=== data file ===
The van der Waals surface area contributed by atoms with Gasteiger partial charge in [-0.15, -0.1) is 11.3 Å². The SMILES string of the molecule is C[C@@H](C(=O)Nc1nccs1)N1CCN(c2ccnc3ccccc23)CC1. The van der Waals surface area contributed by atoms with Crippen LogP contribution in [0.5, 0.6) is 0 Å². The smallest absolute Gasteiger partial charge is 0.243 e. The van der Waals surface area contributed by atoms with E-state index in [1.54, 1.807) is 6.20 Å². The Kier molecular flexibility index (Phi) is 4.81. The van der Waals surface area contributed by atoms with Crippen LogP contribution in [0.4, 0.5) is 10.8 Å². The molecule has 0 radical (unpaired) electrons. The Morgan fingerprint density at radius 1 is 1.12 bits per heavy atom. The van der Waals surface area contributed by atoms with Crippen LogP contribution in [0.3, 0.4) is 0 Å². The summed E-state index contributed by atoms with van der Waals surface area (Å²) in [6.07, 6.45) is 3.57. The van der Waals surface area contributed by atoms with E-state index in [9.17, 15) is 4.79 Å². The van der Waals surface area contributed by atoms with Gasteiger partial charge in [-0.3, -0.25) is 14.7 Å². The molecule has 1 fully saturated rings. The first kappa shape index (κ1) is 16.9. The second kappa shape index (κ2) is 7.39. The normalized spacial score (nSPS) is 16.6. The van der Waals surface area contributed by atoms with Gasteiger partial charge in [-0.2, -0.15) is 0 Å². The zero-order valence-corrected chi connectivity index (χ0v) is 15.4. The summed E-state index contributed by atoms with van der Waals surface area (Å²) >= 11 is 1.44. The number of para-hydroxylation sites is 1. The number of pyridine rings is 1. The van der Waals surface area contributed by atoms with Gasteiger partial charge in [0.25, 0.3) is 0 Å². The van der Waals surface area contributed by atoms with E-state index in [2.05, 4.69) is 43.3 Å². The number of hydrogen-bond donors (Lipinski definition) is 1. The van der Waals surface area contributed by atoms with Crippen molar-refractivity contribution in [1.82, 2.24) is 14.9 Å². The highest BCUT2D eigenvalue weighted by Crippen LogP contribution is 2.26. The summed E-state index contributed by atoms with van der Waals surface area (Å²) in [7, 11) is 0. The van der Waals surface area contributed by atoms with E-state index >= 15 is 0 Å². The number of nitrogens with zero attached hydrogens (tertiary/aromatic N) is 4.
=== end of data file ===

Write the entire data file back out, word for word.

The van der Waals surface area contributed by atoms with Gasteiger partial charge in [-0.15, -0.1) is 11.3 Å². The SMILES string of the molecule is C[C@@H](C(=O)Nc1nccs1)N1CCN(c2ccnc3ccccc23)CC1. The van der Waals surface area contributed by atoms with Crippen LogP contribution in [0.5, 0.6) is 0 Å². The smallest absolute Gasteiger partial charge is 0.243 e. The van der Waals surface area contributed by atoms with E-state index in [1.54, 1.807) is 6.20 Å². The Kier molecular flexibility index (Phi) is 4.81. The van der Waals surface area contributed by atoms with Crippen LogP contribution in [0.4, 0.5) is 10.8 Å². The molecule has 0 radical (unpaired) electrons. The Morgan fingerprint density at radius 1 is 1.12 bits per heavy atom. The van der Waals surface area contributed by atoms with Crippen LogP contribution in [0.3, 0.4) is 0 Å². The summed E-state index contributed by atoms with van der Waals surface area (Å²) in [6.07, 6.45) is 3.57. The van der Waals surface area contributed by atoms with E-state index in [9.17, 15) is 4.79 Å². The van der Waals surface area contributed by atoms with Gasteiger partial charge in [-0.3, -0.25) is 14.7 Å². The molecule has 1 fully saturated rings. The first kappa shape index (κ1) is 16.9. The second kappa shape index (κ2) is 7.39. The normalized spacial score (nSPS) is 16.6. The van der Waals surface area contributed by atoms with Gasteiger partial charge in [-0.2, -0.15) is 0 Å². The zero-order valence-corrected chi connectivity index (χ0v) is 15.4. The summed E-state index contributed by atoms with van der Waals surface area (Å²) >= 11 is 1.44. The number of para-hydroxylation sites is 1. The number of pyridine rings is 1. The van der Waals surface area contributed by atoms with Gasteiger partial charge in [0.25, 0.3) is 0 Å². The van der Waals surface area contributed by atoms with E-state index in [2.05, 4.69) is 43.3 Å². The number of hydrogen-bond donors (Lipinski definition) is 1. The van der Waals surface area contributed by atoms with Crippen molar-refractivity contribution in [1.82, 2.24) is 14.9 Å². The highest BCUT2D eigenvalue weighted by Crippen LogP contribution is 2.26. The summed E-state index contributed by atoms with van der Waals surface area (Å²) in [7, 11) is 0. The van der Waals surface area contributed by atoms with E-state index >= 15 is 0 Å². The number of nitrogens with zero attached hydrogens (tertiary/aromatic N) is 4.